By virtue of the mounting element used for assembling the cathode and grid electrodes into a compact and simple electron gun, precise dimensional relationships between the electrodes of a tube are easily and inexpensively established. The electrodes are set in an optimum alignment and the concentricity of the circular electrodes relative to a central axis is ensured. The thickness of the inner section of the mounting element determines the grid-to-cathode spacing, whereas the inner diameter of the mounting element establishes the concentricity of the grid and cathode electrodes.

The compact electron gun assembly lends itself to easy repair and maintenance. If necessary, the cathode subassembly could be changed by simply loosening bolts and screws. There is no need to break weld joints and then go through the relatively difficult processes of aligning and brazing of the parts, as is required in prior art approaches to electron gun assembly. In addition, heat conduction is enhanced by dissipating heat from the cathode subassembly through the ceramic mounting disk to the metal housing. Two heat paths are provided, as depicted in the implementation of FIG. 1. One heat path includes the anode 24 which has a relatively large surface area contact. The second heat path includes the ceramic header 46 through the line contacts between the mounting element 30 and gasket B, and between gasket B and the ceramic header 46. Consequently, the header 46 takes little of the heat and does not run hot enough to endanger the integrity of the potting. Also, the positioning and alignment techniques made available by the novel electron gun assembly of this invention ensures minimal runout and allowable tolerances that are easy to meet.

Patent Citations
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Referenced by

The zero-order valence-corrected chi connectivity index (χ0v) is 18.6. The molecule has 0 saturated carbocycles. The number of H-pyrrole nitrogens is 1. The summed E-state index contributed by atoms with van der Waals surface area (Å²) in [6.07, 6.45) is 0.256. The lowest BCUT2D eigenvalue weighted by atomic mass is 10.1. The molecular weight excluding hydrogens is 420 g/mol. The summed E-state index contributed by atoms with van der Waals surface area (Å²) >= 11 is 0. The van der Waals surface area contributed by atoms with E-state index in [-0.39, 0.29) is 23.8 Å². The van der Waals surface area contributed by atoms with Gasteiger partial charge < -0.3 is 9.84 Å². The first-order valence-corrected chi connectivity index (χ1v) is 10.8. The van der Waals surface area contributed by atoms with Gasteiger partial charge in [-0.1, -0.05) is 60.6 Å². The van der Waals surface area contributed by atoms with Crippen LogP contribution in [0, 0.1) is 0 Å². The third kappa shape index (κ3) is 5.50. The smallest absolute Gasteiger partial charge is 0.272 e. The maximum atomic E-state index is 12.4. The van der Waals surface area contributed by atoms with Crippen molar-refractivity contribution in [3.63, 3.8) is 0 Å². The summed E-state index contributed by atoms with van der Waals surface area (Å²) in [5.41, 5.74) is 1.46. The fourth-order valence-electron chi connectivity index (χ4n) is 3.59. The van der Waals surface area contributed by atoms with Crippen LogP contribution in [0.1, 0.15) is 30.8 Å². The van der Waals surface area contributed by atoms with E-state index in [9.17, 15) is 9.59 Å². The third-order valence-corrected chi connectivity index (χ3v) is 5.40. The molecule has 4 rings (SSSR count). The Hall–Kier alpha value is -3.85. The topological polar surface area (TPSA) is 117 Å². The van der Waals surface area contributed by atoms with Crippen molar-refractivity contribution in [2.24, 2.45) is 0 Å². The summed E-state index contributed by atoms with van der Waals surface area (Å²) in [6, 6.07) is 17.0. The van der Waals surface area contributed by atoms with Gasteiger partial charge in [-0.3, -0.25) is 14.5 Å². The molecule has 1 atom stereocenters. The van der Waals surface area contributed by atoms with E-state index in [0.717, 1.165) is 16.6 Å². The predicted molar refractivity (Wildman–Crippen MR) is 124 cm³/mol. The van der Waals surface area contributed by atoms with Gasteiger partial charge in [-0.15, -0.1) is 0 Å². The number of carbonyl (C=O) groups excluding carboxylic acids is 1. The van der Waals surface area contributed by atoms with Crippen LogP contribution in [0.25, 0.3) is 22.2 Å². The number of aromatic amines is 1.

Citing PatentFiling datePublication dateApplicantTitle
US5304888 *Jan 24, 1992Apr 19, 1994Etec Systems, Inc.Mechanically stable field emission gun
US5534747 *May 13, 1994Jul 9, 1996Litton Systems, Inc.Variable focus electron gun assembly with ceramic spacers
US5629582 *Mar 2, 1995May 13, 1997Eev LimitedThermally stable electron gun arrangement with electrically non-conductive spacer members
US6552485 *Jun 22, 1999Apr 22, 2003Koninklijke Philips Electronics N.V.Electron tube comprising a semiconductor cathode
EP0552700A1 *Jan 18, 1993Jul 28, 1993Etec Systems, Inc.Mechanically stable field emission gun
EP0957505A2 *May 6, 1999Nov 17, 1999Eev LimitedElectron gun assembly
WO1998054744A1 *May 27, 1997Dec 3, 1998Eev LtdElectron gun with a diamond grid
U.S. Classification313/250, 315/3.5, 315/5, 313/237, 313/256, 313/293, 313/289, 313/253, 313/243, 313/257, 313/265, 313/292
International ClassificationH01J23/065
Cooperative ClassificationH01J23/065
European ClassificationH01J23/065
Legal Events
Apr 10, 1986ASAssignment
Effective date: 19860404
Effective date: 19860404
Oct 8, 1991FPAYFee payment
Year of fee payment: 4
Jan 9, 1996REMIMaintenance fee reminder mailed
Jun 2, 1996LAPSLapse for failure to pay maintenance fees
Aug 13, 1996FPExpired due to failure to pay maintenance fee
Effective date: 19960605